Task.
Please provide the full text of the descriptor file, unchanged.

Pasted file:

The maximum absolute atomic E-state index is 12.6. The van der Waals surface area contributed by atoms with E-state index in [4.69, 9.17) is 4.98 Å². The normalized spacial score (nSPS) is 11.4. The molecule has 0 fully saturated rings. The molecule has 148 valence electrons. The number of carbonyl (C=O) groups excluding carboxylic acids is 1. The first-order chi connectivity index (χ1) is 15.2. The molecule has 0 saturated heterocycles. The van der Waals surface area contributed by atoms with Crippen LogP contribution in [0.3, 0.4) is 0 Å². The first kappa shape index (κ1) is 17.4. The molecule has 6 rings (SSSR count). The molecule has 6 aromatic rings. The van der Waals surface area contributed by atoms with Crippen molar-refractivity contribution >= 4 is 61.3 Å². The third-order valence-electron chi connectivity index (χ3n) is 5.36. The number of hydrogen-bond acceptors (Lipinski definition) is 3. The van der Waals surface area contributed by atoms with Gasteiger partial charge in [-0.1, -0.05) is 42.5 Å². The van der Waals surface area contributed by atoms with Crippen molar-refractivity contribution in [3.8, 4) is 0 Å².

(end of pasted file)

The maximum absolute atomic E-state index is 12.6. The van der Waals surface area contributed by atoms with E-state index in [4.69, 9.17) is 4.98 Å². The normalized spacial score (nSPS) is 11.4. The molecule has 0 fully saturated rings. The molecule has 148 valence electrons. The number of carbonyl (C=O) groups excluding carboxylic acids is 1. The first-order chi connectivity index (χ1) is 15.2. The molecule has 0 saturated heterocycles. The van der Waals surface area contributed by atoms with Crippen LogP contribution in [0.3, 0.4) is 0 Å². The first kappa shape index (κ1) is 17.4. The molecule has 6 rings (SSSR count). The molecule has 6 aromatic rings. The van der Waals surface area contributed by atoms with Crippen molar-refractivity contribution >= 4 is 61.3 Å². The third-order valence-electron chi connectivity index (χ3n) is 5.36. The number of hydrogen-bond acceptors (Lipinski definition) is 3. The van der Waals surface area contributed by atoms with Gasteiger partial charge in [-0.1, -0.05) is 42.5 Å². The van der Waals surface area contributed by atoms with Crippen molar-refractivity contribution in [3.8, 4) is 0 Å².